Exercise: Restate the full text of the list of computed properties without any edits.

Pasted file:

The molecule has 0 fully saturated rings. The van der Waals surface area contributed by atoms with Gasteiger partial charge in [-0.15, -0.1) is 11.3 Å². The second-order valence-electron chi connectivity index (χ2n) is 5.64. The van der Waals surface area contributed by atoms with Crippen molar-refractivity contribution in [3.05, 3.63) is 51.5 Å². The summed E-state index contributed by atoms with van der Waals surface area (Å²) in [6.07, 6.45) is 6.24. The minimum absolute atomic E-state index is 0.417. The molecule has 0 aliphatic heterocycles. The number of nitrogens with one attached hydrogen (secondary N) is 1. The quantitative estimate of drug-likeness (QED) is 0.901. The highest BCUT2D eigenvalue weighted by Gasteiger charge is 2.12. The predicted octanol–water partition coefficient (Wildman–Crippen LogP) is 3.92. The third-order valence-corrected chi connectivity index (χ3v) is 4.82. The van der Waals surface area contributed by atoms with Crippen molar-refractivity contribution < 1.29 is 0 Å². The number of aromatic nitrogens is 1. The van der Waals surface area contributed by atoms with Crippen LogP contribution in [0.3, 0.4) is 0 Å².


The molecule has 0 fully saturated rings. The van der Waals surface area contributed by atoms with Gasteiger partial charge in [-0.15, -0.1) is 11.3 Å². The second-order valence-electron chi connectivity index (χ2n) is 5.64. The van der Waals surface area contributed by atoms with Crippen molar-refractivity contribution in [3.05, 3.63) is 51.5 Å². The summed E-state index contributed by atoms with van der Waals surface area (Å²) in [6.07, 6.45) is 6.24. The minimum absolute atomic E-state index is 0.417. The molecule has 0 aliphatic heterocycles. The number of nitrogens with one attached hydrogen (secondary N) is 1. The quantitative estimate of drug-likeness (QED) is 0.901. The highest BCUT2D eigenvalue weighted by Gasteiger charge is 2.12. The predicted octanol–water partition coefficient (Wildman–Crippen LogP) is 3.92. The third-order valence-corrected chi connectivity index (χ3v) is 4.82. The van der Waals surface area contributed by atoms with Crippen molar-refractivity contribution < 1.29 is 0 Å². The number of aromatic nitrogens is 1. The van der Waals surface area contributed by atoms with Crippen LogP contribution in [0.3, 0.4) is 0 Å².